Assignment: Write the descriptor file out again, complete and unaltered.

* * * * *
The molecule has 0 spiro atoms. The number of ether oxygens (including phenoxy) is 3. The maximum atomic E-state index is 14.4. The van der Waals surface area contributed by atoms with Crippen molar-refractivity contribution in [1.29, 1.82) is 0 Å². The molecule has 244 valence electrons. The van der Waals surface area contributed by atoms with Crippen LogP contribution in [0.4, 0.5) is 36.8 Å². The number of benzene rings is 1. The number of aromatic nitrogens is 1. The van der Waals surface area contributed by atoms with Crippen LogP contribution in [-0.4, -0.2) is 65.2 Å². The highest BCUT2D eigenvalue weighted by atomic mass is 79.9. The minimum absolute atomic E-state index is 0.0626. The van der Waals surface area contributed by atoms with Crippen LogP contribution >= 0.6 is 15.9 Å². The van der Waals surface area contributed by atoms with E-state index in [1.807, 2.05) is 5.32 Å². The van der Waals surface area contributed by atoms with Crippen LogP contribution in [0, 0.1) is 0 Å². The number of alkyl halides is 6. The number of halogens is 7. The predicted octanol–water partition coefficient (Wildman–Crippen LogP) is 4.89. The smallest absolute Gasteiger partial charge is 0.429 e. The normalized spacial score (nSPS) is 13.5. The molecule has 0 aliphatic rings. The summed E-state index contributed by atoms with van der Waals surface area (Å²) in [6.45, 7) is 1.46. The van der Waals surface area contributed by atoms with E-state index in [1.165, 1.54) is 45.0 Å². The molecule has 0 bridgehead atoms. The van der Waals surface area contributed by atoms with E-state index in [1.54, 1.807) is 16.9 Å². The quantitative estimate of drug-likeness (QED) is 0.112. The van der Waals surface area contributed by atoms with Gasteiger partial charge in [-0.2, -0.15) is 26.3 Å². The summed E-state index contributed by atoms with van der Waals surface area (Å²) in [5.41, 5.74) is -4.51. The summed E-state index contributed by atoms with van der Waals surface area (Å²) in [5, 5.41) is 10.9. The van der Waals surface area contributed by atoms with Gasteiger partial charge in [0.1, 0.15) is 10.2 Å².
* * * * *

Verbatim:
The molecule has 0 spiro atoms. The number of ether oxygens (including phenoxy) is 3. The maximum atomic E-state index is 14.4. The van der Waals surface area contributed by atoms with Crippen molar-refractivity contribution in [1.29, 1.82) is 0 Å². The molecule has 244 valence electrons. The van der Waals surface area contributed by atoms with Crippen LogP contribution in [0.4, 0.5) is 36.8 Å². The number of benzene rings is 1. The number of aromatic nitrogens is 1. The van der Waals surface area contributed by atoms with Crippen LogP contribution in [-0.4, -0.2) is 65.2 Å². The highest BCUT2D eigenvalue weighted by atomic mass is 79.9. The minimum absolute atomic E-state index is 0.0626. The van der Waals surface area contributed by atoms with Crippen LogP contribution >= 0.6 is 15.9 Å². The van der Waals surface area contributed by atoms with E-state index in [1.807, 2.05) is 5.32 Å². The van der Waals surface area contributed by atoms with Crippen LogP contribution in [0, 0.1) is 0 Å². The number of alkyl halides is 6. The number of halogens is 7. The predicted octanol–water partition coefficient (Wildman–Crippen LogP) is 4.89. The smallest absolute Gasteiger partial charge is 0.429 e. The normalized spacial score (nSPS) is 13.5. The molecule has 0 aliphatic rings. The summed E-state index contributed by atoms with van der Waals surface area (Å²) in [6.45, 7) is 1.46. The van der Waals surface area contributed by atoms with E-state index in [1.165, 1.54) is 45.0 Å². The molecule has 0 bridgehead atoms. The van der Waals surface area contributed by atoms with E-state index in [1.54, 1.807) is 16.9 Å². The quantitative estimate of drug-likeness (QED) is 0.112. The van der Waals surface area contributed by atoms with Gasteiger partial charge in [-0.2, -0.15) is 26.3 Å². The summed E-state index contributed by atoms with van der Waals surface area (Å²) in [5.41, 5.74) is -4.51. The summed E-state index contributed by atoms with van der Waals surface area (Å²) in [5, 5.41) is 10.9. The van der Waals surface area contributed by atoms with Gasteiger partial charge in [0.1, 0.15) is 10.2 Å².